Beacon is a jargon-free CRM (yes, we see the irony of using an acronym here), which means that you can wave goodbye to trying to remember and decipher abbreviations and codes - it can all be stored as full words.
Don't worry about 'touching base' or 'reinventing the wheel' - we want to avoid confusing business jargon and use terms that are straightforward for all of our users.
But, like anything new, there may be some things in Beacon that it'll be handy for you to have definitions for, and we've explained these below. And if there's still any wording you don't understand, get in touch!
link Like a spreadsheet but better!
It can be helpful to think of a spreadsheet when thinking about how your data will be stored in a database.
If you look at the example pictured here, you can see that there are rows and columns. The rows reflect individual records, the columns represent the fields, and the cells represent the data in those fields.
Let's take a look at what this data would look like in beacon. Let's start with the rows first - we want each of those rows to be a different individual. Once imported, it looks like this:
You can already see what's happened with the data in our columns but let's look at an example of a record to see that in action
link Beacon terms
Traditionally this stands for Customer Relationship Management but in the charity sector the 'C' can also stand for Contact. It's a database (a place where you store data) about anything your charity does. You can track:
- much much more
The customisability of Beacon means that you can store just about anything. Your CRM should also be able to allow you to track progress and report on the data you have so that your data is working for you, not the other way around.
Records are your data. The types of Record you can have are entirely up to you, but the most commonly used ones are 'People' records, 'Payment' records, and 'Organisation' records. Records are the backbone of your Beacon account, and it's important to remember to store information on the right kind of record.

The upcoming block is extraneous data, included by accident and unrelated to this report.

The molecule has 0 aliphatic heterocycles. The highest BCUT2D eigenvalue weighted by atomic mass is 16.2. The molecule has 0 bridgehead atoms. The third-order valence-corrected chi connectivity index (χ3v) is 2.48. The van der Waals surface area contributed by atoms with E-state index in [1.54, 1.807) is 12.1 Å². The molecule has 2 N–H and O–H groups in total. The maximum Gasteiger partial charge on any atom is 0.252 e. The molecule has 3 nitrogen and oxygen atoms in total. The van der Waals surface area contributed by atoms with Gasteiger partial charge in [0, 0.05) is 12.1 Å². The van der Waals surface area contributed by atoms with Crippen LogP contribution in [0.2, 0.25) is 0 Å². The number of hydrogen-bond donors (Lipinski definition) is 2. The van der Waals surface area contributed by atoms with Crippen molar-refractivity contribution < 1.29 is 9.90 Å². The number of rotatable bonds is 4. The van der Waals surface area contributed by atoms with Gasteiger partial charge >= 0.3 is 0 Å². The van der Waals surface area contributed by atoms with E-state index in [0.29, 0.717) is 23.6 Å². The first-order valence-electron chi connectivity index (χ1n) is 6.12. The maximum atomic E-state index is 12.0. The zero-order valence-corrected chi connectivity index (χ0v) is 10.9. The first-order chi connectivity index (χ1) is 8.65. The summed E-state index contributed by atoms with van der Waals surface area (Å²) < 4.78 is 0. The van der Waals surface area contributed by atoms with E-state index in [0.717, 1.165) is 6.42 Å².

So, if somebody from an organisation made a payment, you would store their personal data on their Person record, their Organisational data on their Organisation record, and their Payment data on a Payment record. This may sound confusing - but all these things tie together nicely and allow you to see the information you need at all times. Find out more on Records here.
Remember: these are like our spreadsheet rows.
Fields are the different areas where information can be stored on a record. Again, these are likely to be custom for your charity, and will cover any types of information you want to store.
For instance, you can have fields for 'Name', 'Email', 'Phone', 'URL' as standard, but then add in fields for very specific information you want to capture - 'Pet Name', 'Favourite Flavour of Jelly' etc.
You can set up fields in different ways to suit the data you want to store in them. For example:
- 'Number' fields for Membership numbers
- 'Currency' fields for Payments
- 'Email' fields for emails
You can go through these in more detail here.
Remember: these are like our spreadsheet columns.
When you click on a record type (like 'People' for instance), you'll be taken to a page where you can see all of the records of that particular type. The information you can see on this page will depend on what Columns you choose to show - essentially, you're saying which fields you would like to view on this particular page.
Our search functionality is great, and you'll no doubt find it useful to identify a specific person, but you'd like to segment your data or find a specific group of people, filters are your friend.